Hiding From Reality Behind Statistics
I’m feeling pretty good today; you might even say I’m feeling quite perky. The National Post’s Andrew Coyne has pointed out once again how well we are all doing in a recent commentary he wrote criticizing the Liberal’s recent tax strategy targeted to the middle class.
I don’t criticize him for taking a swipe at the Liberal plan. Like the Conservative plan, it’s selective about which Canadians receive benefits and which get chosen to help finance those benefits. It’s basically just two different approaches to arranging the same deck chairs on a ship. No matter which partisan arrangement you choose, it does nothing to improve the ship.
But while I have no issue with his criticism of Trudeau and the Liberals, I take great exception to the simplistic assertions he makes about the economic well-being of Canadians in general.
Andrew Coyne is a whiz with numbers; just ask him and he will be delighted to demonstrate it for you. It’s unfortunate he doesn’t take the time to look beyond those selective stats or wander about the streets of some Canadian cities. It might give him a better understanding of just what’s what in the Great White North these days.
Let’s start with his assertion that the middle class has never had it so good.
According to Mr. Coyne, middle class salaries have never been higher and that’s true; it’s just that there are fewer of them when compared to population growth. The Canadian economy is shifting and there is more contract and part-time employment than at any time in our history so while it is true that full-time salaries have increased, the number of full-time jobs has not.
He also draws the comparison between salaries in 1997 and 2012. His figures show that after tax income has increased by 24% and that too is true. Unfortunately his numbers don’t include the increased numbers of user fees charged by government, increases in utility costs or the fact that the consumer price index has increased by 40.02% in that same period of time.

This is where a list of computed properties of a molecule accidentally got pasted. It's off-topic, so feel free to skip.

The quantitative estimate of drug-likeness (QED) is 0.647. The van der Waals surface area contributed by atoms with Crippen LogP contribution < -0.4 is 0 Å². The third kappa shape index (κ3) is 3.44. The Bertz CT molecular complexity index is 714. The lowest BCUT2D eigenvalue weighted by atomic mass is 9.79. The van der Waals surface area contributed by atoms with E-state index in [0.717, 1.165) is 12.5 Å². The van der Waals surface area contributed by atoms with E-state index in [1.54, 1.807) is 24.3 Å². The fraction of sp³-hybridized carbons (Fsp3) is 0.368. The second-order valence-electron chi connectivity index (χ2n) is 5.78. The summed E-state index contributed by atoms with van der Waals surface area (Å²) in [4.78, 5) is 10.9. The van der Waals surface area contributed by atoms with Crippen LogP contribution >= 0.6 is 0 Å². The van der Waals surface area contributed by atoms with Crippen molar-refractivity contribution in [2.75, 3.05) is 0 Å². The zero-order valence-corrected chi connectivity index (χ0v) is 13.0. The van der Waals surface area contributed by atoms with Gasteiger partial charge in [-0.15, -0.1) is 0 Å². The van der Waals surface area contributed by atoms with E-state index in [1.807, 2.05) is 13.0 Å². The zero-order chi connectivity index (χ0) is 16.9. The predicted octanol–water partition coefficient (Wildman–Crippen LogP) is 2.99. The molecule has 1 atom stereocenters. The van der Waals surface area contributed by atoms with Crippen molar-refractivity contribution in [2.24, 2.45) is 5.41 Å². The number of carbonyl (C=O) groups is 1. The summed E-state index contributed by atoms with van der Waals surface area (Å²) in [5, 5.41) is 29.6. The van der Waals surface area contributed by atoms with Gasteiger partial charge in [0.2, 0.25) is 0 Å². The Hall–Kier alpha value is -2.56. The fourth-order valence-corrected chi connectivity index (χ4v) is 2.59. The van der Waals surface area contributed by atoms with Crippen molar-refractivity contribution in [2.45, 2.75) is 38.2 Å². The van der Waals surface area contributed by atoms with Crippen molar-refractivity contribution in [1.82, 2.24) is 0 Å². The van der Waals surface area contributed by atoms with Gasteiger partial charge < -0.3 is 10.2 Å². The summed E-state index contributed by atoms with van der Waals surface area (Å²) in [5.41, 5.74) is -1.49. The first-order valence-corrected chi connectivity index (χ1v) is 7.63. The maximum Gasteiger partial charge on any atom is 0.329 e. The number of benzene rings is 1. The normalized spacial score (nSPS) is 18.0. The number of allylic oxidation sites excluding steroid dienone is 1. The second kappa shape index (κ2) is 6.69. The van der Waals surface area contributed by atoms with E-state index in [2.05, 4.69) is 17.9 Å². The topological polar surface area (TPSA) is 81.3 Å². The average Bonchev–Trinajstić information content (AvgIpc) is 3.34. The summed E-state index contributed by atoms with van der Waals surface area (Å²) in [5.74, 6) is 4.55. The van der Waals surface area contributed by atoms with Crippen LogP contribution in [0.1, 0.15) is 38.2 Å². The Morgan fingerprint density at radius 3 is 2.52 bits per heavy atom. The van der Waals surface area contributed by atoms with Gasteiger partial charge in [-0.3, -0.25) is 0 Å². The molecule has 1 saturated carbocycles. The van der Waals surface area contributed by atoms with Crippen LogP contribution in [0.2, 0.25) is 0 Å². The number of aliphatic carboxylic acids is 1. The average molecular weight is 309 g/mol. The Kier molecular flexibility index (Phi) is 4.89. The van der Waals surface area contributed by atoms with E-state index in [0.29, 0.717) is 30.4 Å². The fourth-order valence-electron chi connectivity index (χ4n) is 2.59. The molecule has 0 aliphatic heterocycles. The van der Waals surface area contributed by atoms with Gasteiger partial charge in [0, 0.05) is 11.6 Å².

In other words, the middle class may have more available money after income taxes today than they did a decade ago but the cost of living is significantly higher.
In Ottawa, for example, the average cost of a home almost doubled from 1994 to 2004 and it has continued to rise in line with the national average.
In just the first decade of this century, from 2001 to 2009, the national average increase in housing prices rose 49% and a further 17% in 2010 making it increasingly difficult for many to purchase a new home. This year, housing sales are down year over year as more people are opting for the cheaper option of renovating their existing home although even renovations are expected to decline by 13%.
Also consider gas prices which affect not only operating a personal vehicle but the increased cost of shipping goods which gets added to the price of those goods. Even after the recent plunge in oil prices which caused a significant drop in the price of gas, gasoline at the pumps is still double the cost it was in 1997 and the cost of food has never been higher.
Do you see a trend developing here?
Salaries may be higher today than they ever were having increased by an average of 24% to use Andrew Coyne’s numbers but the cost of living has almost doubled. It doesn’t matter how much money you make; if your costs rise faster than your income, you’re losing ground and that’s what Andrew Coyne ignores.
Then there’s the ‘defend’ the wealthy nonsense.
The top CEOs in this country are earning as much as $10,000/hr and the absolute minimum hourly earnings of the bottom of the 1% is $91/hr. In the past three decades, their income has increased by 37%. By contrast, the minimum wage which many seem to think will decimate our economy has grown from $4/hr to a whopping $10.20/hr.
It’s true that the top 1% have seen a decline in their average income over the past few years but it still remains almost 1/3 higher than it was in 1997 and the top wage earners have more forms of compensation available to them with a wide range of options to further reduce taxes.
In other words, despite Mr. Coyne’s concern for their well-being, the top 1% continue to see larger income increases than the 99%.